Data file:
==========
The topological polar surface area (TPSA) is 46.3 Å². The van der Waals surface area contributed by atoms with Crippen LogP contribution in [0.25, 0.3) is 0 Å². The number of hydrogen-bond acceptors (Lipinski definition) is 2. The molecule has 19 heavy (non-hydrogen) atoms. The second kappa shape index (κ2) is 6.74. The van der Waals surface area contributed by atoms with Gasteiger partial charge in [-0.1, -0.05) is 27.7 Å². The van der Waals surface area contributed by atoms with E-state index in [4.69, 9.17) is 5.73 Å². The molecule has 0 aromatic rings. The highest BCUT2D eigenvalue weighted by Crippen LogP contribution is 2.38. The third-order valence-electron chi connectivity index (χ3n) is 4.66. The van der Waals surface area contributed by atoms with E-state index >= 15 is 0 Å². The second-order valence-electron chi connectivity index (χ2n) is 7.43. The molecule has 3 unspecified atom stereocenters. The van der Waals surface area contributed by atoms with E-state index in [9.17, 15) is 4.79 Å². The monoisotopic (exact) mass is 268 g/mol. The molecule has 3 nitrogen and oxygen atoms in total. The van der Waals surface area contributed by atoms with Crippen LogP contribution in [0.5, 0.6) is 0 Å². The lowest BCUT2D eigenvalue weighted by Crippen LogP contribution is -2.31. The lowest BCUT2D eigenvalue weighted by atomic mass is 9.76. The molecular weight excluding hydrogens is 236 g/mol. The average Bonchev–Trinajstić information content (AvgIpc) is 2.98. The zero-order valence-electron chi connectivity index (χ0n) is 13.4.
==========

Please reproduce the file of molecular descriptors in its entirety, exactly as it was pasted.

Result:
The topological polar surface area (TPSA) is 46.3 Å². The van der Waals surface area contributed by atoms with Crippen LogP contribution in [0.25, 0.3) is 0 Å². The number of hydrogen-bond acceptors (Lipinski definition) is 2. The molecule has 19 heavy (non-hydrogen) atoms. The second kappa shape index (κ2) is 6.74. The van der Waals surface area contributed by atoms with Gasteiger partial charge in [-0.1, -0.05) is 27.7 Å². The van der Waals surface area contributed by atoms with E-state index in [4.69, 9.17) is 5.73 Å². The molecule has 0 aromatic rings. The highest BCUT2D eigenvalue weighted by Crippen LogP contribution is 2.38. The third-order valence-electron chi connectivity index (χ3n) is 4.66. The van der Waals surface area contributed by atoms with E-state index >= 15 is 0 Å². The second-order valence-electron chi connectivity index (χ2n) is 7.43. The molecule has 3 unspecified atom stereocenters. The van der Waals surface area contributed by atoms with E-state index in [9.17, 15) is 4.79 Å². The monoisotopic (exact) mass is 268 g/mol. The molecule has 3 nitrogen and oxygen atoms in total. The van der Waals surface area contributed by atoms with Crippen LogP contribution in [0.5, 0.6) is 0 Å². The lowest BCUT2D eigenvalue weighted by Crippen LogP contribution is -2.31. The lowest BCUT2D eigenvalue weighted by atomic mass is 9.76. The molecular weight excluding hydrogens is 236 g/mol. The average Bonchev–Trinajstić information content (AvgIpc) is 2.98. The zero-order valence-electron chi connectivity index (χ0n) is 13.4.